One of the friends I made had a bb gun. I thought that was the coolest thing ever. What’s the best way to get the coolest stuff when you’re a kid? Ask for it for Christmas.

Well, that worked. My dad bought me a bb gun and put it under the tree. I later learned he did it over the objection of my mom and grandparents. It wasn’t just any bb gun, it was a double barrel gun. Even the coolest kid in the neighborhood had never heard of such a thing until I showed him my Daisy Model 21 Double Barrel bb gun.

My father showed me how to use it in the back yard. I used it to knock over cans and bottles across the yard. I never fired it toward any animals and I did not shoot my eye out.

Here comes the part where the story returns to yesterday. Read the rest of this entry »

Five Routine Minutes: A Long Distance Call

A little background on this one. While I was in college, my family moved away. I wrote about the sordid details here. You should go look, I’ll wait.
Welcome back. My mother and I had a conversation last week about my life in Maryland after the family had moved on to North Carolina. This was one of the stories I told her.

During the last year and a half of my time in college, I lived with a family who had a home a few miles from campus. They had a spare bedroom for rent. The university matched us up and it worked for both sides. Steve, Claire and their kids were very good to me.

They were really nice people.

This was in the early eighties, so there are a couple of things that are important to know. I shared the house phone, which was in the kitchen. This was in the pre-cell phone era, so I’d talk to my parents once a week or so. Long distance calls were expensive. I couldn’t afford many of them if I wanted to pay for things like school, rent, food and dates.

Also, I had a mustache. My mustache has nothing to do with the story. But, as a visual artist, I know that you’ll see the difference in how I portray myself in this post.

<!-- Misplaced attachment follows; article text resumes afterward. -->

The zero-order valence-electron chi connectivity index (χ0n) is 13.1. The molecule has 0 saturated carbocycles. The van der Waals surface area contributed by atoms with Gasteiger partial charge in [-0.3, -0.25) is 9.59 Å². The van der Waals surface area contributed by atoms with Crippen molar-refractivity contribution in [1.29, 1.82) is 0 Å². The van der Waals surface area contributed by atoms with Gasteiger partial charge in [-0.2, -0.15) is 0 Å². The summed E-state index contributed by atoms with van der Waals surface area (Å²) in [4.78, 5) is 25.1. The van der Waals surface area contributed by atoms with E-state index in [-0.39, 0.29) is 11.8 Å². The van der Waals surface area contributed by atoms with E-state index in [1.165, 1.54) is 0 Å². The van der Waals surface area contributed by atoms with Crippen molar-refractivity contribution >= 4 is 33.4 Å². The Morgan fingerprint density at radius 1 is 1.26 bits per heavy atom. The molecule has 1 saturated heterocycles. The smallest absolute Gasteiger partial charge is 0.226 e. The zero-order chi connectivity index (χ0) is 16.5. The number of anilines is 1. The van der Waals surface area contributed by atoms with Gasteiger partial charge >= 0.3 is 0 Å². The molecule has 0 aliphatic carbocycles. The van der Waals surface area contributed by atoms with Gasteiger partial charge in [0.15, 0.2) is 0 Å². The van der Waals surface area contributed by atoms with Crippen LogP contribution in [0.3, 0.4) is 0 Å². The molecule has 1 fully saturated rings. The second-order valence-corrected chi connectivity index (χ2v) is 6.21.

During this time, my grandfather was very ill. His time was short. I’d been to visit him and was back in school for about two weeks. My routine was back to normal, but grandpa and my mom were on my mind.

One morning, I slept in later than usual. There were no classes on my schedule until close to lunch time and I’d worked late the night before. The phone rang in the kitchen.

Claire answered it. I could hear her talking as I dozed. Then she called up the stairs – “Oma, your mom’s on the phone. Are you up?” My mind started racing as soon as she said it was my mom.

There was no doubt what this call was. I jumped out of bed, put on my glasses and zipped down stairs.

Claire knew about my grandfather’s condition. She handed me the phone, touched my arm and mouthed, “I’m sorry”. But when she did it, she had the oddest look on her face. It was almost like she was stifling a laugh.

I stood in the kitchen and consoled my mother over the phone. We discussed arrangements, then I went upstairs to take a shower. By the time I came back down, Claire had taken another call from my family and gotten my flight arrangements. She even offered to drop me off at the airport.

On the way to the airport, I had a disturbing realization. I was asleep when the phone rang. Claire called me and I jumped out of bed. There was something missing in that sequence. There was only one way to clear up my concern.